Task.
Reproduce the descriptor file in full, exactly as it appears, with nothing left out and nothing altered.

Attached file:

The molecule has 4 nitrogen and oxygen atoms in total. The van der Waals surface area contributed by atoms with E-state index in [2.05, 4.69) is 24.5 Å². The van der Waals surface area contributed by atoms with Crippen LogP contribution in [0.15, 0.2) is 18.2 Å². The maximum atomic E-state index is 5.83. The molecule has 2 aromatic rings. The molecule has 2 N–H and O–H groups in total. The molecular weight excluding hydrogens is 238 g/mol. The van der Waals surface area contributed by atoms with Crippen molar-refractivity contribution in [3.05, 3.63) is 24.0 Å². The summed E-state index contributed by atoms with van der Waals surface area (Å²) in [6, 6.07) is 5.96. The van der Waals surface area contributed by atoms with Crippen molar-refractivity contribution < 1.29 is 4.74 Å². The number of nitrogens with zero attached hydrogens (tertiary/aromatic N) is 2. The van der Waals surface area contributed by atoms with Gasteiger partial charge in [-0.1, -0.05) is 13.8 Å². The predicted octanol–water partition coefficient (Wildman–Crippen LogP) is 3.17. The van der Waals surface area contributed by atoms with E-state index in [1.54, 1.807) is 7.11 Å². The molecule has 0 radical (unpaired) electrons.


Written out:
The molecule has 4 nitrogen and oxygen atoms in total. The van der Waals surface area contributed by atoms with E-state index in [2.05, 4.69) is 24.5 Å². The van der Waals surface area contributed by atoms with Crippen LogP contribution in [0.15, 0.2) is 18.2 Å². The maximum atomic E-state index is 5.83. The molecule has 2 aromatic rings. The molecule has 2 N–H and O–H groups in total. The molecular weight excluding hydrogens is 238 g/mol. The van der Waals surface area contributed by atoms with Crippen molar-refractivity contribution in [3.05, 3.63) is 24.0 Å². The summed E-state index contributed by atoms with van der Waals surface area (Å²) in [6, 6.07) is 5.96. The van der Waals surface area contributed by atoms with Crippen molar-refractivity contribution < 1.29 is 4.74 Å². The number of nitrogens with zero attached hydrogens (tertiary/aromatic N) is 2. The van der Waals surface area contributed by atoms with Gasteiger partial charge in [-0.1, -0.05) is 13.8 Å². The predicted octanol–water partition coefficient (Wildman–Crippen LogP) is 3.17. The van der Waals surface area contributed by atoms with E-state index in [1.54, 1.807) is 7.11 Å². The molecule has 0 radical (unpaired) electrons.